Let's face it: In New York City, everyone
is a vampire, in one way or another. So it should come as no surprise that in Fessenden's new film, one of the undead roams around the Village sucking the life out of yet another struggling, scraggly artist-type. My reaction? The world could use fewer of these boho casualties-to-be, but you can never have enough vampires. Still, Fessenden takes the obvious and twists it to his own needs, making Habit
-- for better or worse -- one Nosferatu film that plays against the grain. (Habit
has also been recognized with nominations in two categories at next month's Independent Spirit Awards -- best director for Fessenden and best cinematographer for Frank DeMarco.) Writer-director Fessenden plays Sam, a down-on-his-luck barkeep with a rapidly worsening drinking problem of his own and a pocketful of woe. His father has recently passed away, and his girlfriend Liza (Woodbury) has picketed for a trial separation. Things are crappy in the kind of way only the East Village can engender, and so when Sam attends a friend's Halloween party and meets a mysterious, feral beauty named Anna (Snaider), he takes the bait and they begin seeing each other romantically. The sex is terrific, but something about his new paramour bothers Sam. For one thing, she appears and disappears from his life with alarming ease. After a night on the town and some furious Battery Park lovemaking, he wakes up alone, in the harsh daylight, with a bloody lip that refuses to heal. A social disease or the mark of Countess Bathory-lite? That's the question. The real question is whether or not any of this is really happening at all. While Sam's friends cluck and fret about his degenerating physical appearance (he looks alternately like a junkie or a film student, take your pick), Sam is interested only in finding out what's up with his lover, who, for some reason, can't stand the smell of garlic and frolics with wolves in the park. Habit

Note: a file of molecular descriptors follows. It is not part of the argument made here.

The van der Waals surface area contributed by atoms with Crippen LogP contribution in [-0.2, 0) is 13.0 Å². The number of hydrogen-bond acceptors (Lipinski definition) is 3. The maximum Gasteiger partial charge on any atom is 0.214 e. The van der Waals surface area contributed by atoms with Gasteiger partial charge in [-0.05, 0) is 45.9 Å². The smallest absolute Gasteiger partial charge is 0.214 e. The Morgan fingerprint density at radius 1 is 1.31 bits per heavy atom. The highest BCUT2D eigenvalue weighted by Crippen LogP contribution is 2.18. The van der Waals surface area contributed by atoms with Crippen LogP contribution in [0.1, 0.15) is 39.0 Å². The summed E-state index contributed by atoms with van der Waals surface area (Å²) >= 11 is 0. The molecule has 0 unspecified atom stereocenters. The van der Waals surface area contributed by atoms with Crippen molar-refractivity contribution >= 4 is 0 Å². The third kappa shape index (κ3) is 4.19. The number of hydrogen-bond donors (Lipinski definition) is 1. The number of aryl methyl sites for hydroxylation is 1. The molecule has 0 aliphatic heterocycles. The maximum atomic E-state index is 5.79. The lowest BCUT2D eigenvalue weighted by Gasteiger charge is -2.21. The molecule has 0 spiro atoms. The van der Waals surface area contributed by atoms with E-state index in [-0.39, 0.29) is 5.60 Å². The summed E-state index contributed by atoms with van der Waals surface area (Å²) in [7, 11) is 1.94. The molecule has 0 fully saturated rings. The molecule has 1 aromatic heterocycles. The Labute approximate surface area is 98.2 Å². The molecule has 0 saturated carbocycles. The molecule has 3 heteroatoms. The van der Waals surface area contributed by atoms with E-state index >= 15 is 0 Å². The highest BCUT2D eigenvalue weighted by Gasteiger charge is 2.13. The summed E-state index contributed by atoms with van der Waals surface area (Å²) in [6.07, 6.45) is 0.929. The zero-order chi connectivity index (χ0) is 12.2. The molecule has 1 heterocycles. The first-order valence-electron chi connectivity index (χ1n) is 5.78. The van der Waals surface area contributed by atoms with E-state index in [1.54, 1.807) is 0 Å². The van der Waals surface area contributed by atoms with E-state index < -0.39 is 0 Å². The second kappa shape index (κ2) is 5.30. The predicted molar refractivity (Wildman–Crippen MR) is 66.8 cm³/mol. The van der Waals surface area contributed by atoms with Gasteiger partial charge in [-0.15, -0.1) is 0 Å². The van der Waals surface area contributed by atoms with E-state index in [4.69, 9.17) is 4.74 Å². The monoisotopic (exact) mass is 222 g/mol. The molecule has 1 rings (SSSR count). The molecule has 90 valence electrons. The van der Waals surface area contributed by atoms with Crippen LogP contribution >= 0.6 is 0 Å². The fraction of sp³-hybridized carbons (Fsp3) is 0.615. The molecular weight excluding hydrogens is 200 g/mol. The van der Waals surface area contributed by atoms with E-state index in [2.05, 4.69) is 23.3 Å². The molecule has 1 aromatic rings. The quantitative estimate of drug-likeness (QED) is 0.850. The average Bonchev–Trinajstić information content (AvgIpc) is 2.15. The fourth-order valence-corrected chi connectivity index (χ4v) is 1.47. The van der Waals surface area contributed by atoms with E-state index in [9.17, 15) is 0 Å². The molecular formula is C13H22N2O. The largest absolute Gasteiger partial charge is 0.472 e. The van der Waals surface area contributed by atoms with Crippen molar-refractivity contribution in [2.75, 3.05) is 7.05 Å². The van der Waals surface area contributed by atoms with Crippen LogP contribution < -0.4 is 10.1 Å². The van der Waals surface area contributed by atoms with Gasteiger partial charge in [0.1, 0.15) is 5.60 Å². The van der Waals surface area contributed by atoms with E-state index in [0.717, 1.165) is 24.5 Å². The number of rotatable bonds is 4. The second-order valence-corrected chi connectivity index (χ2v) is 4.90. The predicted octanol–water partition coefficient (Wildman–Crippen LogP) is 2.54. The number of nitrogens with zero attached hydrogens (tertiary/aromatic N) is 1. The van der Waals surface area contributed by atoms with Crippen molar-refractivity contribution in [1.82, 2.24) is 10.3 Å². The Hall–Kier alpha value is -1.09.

evokes both the Nicolas Cage vehicle Vampire's Kiss
and any number of Warhol's pleasantly annoying Factory films. Like Sam, you're never quite sure what's going on, and when you are, you don't really care all that much. To his credit, Fessenden uses every available shithole in the Lower East Side as a set, evoking the ruined hell of pre-gentrified NYC neighborhoods with the help of lousy light and the thick patina of grime that is the city's hallmark. It's a dizzying, chilly viewpoint Fessenden uses, and it calls to mind the transgressive cinema of low-rent New York auteurs such as Richard Kern and Nick Zedd, but minus their sick-puppy theatrics. In the end, Fessenden's film is so accurate a portrait of The Bad Life, that you just want it to end already. It's cinema vérité stapled to a stake and run through your bleeding heart.